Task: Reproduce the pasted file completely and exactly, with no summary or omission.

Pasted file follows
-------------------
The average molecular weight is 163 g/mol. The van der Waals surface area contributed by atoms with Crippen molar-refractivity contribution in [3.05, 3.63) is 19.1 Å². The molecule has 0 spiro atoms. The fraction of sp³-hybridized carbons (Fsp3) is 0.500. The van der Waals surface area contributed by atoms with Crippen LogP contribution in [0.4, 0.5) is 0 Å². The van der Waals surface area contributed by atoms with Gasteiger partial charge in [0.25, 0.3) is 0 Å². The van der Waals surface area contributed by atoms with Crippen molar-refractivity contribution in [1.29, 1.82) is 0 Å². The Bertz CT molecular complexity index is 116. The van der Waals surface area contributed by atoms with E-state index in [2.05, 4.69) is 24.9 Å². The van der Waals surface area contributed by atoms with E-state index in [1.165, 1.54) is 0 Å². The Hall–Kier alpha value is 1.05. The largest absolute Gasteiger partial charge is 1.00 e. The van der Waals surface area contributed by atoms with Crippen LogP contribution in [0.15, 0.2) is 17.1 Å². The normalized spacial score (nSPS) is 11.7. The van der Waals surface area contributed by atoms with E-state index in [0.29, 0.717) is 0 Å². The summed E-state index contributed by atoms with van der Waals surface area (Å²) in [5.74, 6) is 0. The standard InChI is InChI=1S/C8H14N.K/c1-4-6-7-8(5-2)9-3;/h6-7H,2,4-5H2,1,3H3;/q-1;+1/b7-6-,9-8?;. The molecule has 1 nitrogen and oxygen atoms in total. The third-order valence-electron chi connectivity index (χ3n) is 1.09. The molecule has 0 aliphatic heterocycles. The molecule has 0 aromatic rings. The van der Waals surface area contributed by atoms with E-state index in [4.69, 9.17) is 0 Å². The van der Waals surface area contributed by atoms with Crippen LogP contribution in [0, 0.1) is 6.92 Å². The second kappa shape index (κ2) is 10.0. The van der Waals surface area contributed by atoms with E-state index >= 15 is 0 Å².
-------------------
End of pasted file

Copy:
The average molecular weight is 163 g/mol. The van der Waals surface area contributed by atoms with Crippen molar-refractivity contribution in [3.05, 3.63) is 19.1 Å². The molecule has 0 spiro atoms. The fraction of sp³-hybridized carbons (Fsp3) is 0.500. The van der Waals surface area contributed by atoms with Crippen LogP contribution in [0.4, 0.5) is 0 Å². The van der Waals surface area contributed by atoms with Gasteiger partial charge in [0.25, 0.3) is 0 Å². The van der Waals surface area contributed by atoms with Crippen molar-refractivity contribution in [1.29, 1.82) is 0 Å². The Bertz CT molecular complexity index is 116. The van der Waals surface area contributed by atoms with E-state index in [2.05, 4.69) is 24.9 Å². The van der Waals surface area contributed by atoms with E-state index in [1.165, 1.54) is 0 Å². The Hall–Kier alpha value is 1.05. The largest absolute Gasteiger partial charge is 1.00 e. The van der Waals surface area contributed by atoms with Crippen LogP contribution in [0.15, 0.2) is 17.1 Å². The normalized spacial score (nSPS) is 11.7. The van der Waals surface area contributed by atoms with E-state index in [0.29, 0.717) is 0 Å². The summed E-state index contributed by atoms with van der Waals surface area (Å²) in [5.74, 6) is 0. The standard InChI is InChI=1S/C8H14N.K/c1-4-6-7-8(5-2)9-3;/h6-7H,2,4-5H2,1,3H3;/q-1;+1/b7-6-,9-8?;. The molecule has 1 nitrogen and oxygen atoms in total. The third-order valence-electron chi connectivity index (χ3n) is 1.09. The molecule has 0 aliphatic heterocycles. The molecule has 0 aromatic rings. The van der Waals surface area contributed by atoms with E-state index in [4.69, 9.17) is 0 Å². The van der Waals surface area contributed by atoms with Crippen LogP contribution in [0, 0.1) is 6.92 Å². The second kappa shape index (κ2) is 10.0. The van der Waals surface area contributed by atoms with E-state index >= 15 is 0 Å².